Australia weathered the global economic crisis relatively well and enjoyed robust growth in per capita income, fostered by favourable terms of trade and high employment rates. However, as the mining boom recedes, GDP growth has eased and the economy is rebalancing away from the resources sector. Also, productivity gains have slowed in recent years and the level remains below that of leading OECD countries. Reforms to enhance investment in infrastructure and knowledge-based capital as well as to boost labour force participation would help to ensure that Australia’s good economic performance can be sustained in the long run.
Previous Going for Growth recommendations include:
Introduce new measures to boost business-research collaboration in order to enhance innovation outcomes.
Improve efficiency of the tax system by reducing the comparatively high headline company tax rate and relying more to indirect taxes, such as goods and service tax (GST).
Enhance capacity and regulation in infrastructure in a cost-effective way, for example by expanding user and congestion charge in transport.
Improve performance of early childhood education by reforming childcare support to account for the high cost of pre-primary education and to encourage parents’ labour force participation.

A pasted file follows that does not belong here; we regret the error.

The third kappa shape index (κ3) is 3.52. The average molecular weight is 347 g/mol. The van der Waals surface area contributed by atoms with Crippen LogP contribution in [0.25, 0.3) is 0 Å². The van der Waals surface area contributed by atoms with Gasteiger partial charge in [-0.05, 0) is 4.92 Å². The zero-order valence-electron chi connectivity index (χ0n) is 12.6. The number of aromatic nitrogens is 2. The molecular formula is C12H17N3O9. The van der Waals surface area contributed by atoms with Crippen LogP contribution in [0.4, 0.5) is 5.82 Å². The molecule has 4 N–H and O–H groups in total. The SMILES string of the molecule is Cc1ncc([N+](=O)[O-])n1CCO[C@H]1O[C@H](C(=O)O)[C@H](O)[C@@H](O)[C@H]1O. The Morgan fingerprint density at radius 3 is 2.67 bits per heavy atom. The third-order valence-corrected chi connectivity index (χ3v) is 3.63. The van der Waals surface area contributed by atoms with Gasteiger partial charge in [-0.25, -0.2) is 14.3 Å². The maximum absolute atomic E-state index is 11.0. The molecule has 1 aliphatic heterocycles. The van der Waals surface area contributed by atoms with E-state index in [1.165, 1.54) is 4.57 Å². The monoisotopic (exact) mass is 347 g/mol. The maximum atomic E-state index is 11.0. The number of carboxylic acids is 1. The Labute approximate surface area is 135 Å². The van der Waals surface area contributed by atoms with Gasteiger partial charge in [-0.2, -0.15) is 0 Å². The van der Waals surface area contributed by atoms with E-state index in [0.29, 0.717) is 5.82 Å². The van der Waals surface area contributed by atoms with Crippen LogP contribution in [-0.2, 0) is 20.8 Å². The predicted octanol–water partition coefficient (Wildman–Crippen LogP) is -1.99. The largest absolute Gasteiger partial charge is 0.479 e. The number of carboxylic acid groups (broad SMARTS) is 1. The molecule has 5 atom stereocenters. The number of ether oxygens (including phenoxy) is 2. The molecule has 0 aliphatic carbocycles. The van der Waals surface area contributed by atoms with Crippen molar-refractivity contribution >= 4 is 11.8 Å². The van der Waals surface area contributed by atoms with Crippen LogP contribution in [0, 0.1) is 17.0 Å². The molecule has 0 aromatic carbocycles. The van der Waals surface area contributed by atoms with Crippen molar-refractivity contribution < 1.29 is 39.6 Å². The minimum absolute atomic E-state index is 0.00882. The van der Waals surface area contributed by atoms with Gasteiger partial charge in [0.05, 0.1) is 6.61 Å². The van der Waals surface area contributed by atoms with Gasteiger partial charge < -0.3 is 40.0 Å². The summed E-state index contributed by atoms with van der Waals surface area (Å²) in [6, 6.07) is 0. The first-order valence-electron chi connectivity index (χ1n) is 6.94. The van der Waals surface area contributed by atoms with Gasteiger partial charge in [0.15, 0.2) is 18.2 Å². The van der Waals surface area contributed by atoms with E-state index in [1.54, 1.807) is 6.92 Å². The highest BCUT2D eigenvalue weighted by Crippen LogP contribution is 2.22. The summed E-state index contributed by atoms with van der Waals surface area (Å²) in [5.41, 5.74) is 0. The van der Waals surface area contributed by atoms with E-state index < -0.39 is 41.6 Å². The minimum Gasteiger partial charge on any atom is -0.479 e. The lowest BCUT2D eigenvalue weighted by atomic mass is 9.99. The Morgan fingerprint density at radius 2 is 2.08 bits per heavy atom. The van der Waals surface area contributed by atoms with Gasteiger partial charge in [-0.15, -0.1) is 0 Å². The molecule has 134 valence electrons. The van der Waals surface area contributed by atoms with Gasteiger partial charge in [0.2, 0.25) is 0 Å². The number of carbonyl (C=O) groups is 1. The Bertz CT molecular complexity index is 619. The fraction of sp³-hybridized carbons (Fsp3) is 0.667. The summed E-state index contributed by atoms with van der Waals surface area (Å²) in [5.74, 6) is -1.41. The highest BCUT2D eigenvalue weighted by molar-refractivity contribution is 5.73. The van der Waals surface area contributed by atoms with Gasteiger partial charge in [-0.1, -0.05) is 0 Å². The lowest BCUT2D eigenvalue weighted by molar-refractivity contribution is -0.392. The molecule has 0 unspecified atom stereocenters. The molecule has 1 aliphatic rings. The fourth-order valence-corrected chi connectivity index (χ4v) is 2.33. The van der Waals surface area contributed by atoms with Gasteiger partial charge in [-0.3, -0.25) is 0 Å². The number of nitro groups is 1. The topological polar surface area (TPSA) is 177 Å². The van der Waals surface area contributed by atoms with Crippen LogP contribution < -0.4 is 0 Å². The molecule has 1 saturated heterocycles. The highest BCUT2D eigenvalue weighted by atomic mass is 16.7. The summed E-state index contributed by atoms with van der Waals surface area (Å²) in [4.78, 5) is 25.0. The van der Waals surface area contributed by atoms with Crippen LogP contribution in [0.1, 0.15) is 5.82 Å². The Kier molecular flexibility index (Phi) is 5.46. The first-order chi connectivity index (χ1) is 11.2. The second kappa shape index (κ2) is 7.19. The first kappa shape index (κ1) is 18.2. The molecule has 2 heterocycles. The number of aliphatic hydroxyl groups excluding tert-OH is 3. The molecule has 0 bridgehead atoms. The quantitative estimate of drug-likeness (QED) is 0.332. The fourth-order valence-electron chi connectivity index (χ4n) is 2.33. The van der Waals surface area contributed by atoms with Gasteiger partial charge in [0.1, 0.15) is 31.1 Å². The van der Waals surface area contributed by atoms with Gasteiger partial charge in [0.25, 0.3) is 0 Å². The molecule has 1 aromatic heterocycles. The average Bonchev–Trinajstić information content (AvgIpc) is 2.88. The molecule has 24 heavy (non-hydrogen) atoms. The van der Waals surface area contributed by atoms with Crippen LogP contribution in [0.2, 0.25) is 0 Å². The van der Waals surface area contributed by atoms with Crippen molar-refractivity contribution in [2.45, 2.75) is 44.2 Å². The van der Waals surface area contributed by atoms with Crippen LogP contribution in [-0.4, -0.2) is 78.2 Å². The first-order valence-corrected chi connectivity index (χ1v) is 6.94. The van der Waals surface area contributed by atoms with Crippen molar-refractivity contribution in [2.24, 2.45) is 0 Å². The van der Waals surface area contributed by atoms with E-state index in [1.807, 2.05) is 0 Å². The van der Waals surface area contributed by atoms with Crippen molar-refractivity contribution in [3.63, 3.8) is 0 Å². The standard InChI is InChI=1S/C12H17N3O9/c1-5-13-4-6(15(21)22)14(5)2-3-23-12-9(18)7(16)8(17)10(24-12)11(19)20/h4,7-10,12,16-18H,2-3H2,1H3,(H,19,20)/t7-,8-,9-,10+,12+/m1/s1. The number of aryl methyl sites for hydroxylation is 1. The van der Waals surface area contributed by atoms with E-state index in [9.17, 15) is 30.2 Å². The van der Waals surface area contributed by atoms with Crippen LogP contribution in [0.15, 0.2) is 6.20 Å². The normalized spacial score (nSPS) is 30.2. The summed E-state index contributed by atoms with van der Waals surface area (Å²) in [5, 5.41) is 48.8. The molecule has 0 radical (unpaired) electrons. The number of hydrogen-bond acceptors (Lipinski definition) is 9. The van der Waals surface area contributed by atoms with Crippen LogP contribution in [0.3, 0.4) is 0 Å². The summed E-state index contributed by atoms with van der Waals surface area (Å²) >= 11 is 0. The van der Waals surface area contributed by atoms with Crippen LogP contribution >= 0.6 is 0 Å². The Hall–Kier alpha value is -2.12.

Further promote foreign direct investment by easing the stringency of screening procedures.
Actions taken: Notable reforms in these areas over the past two years include:
Extension of childcare: local authorities are implementing the entitlement of 15 hours a week early childhood education for all children of 4 years old.
Australia’s overall good performance has been supported by comparatively low regulatory barriers to competition. Pro-competition regulation raises living standards by increasing investment and employment as well as by encouraging companies to be more innovative and efficient, thereby lifting productivity. The 2013 up-date of the OECD indicators of Product Market Regulation – highlighted in this report -- shows that the stance of regulation in areas such as state control and barriers to business start-ups and foreign trade is overall favourable to competition, at least in international comparison.
The report also discusses the possible impact of structural reforms on other policy objectives (fiscal consolidation, rebalancing the current account and reducing income inequality). In the case of Australia, expanding early childhood education service may put pressure on the fiscal balance, at least in the short run. However, it contributes to narrowing income inequality by enabling a more equal formation of human capital at early age and by facilitating full-time labour participation by women.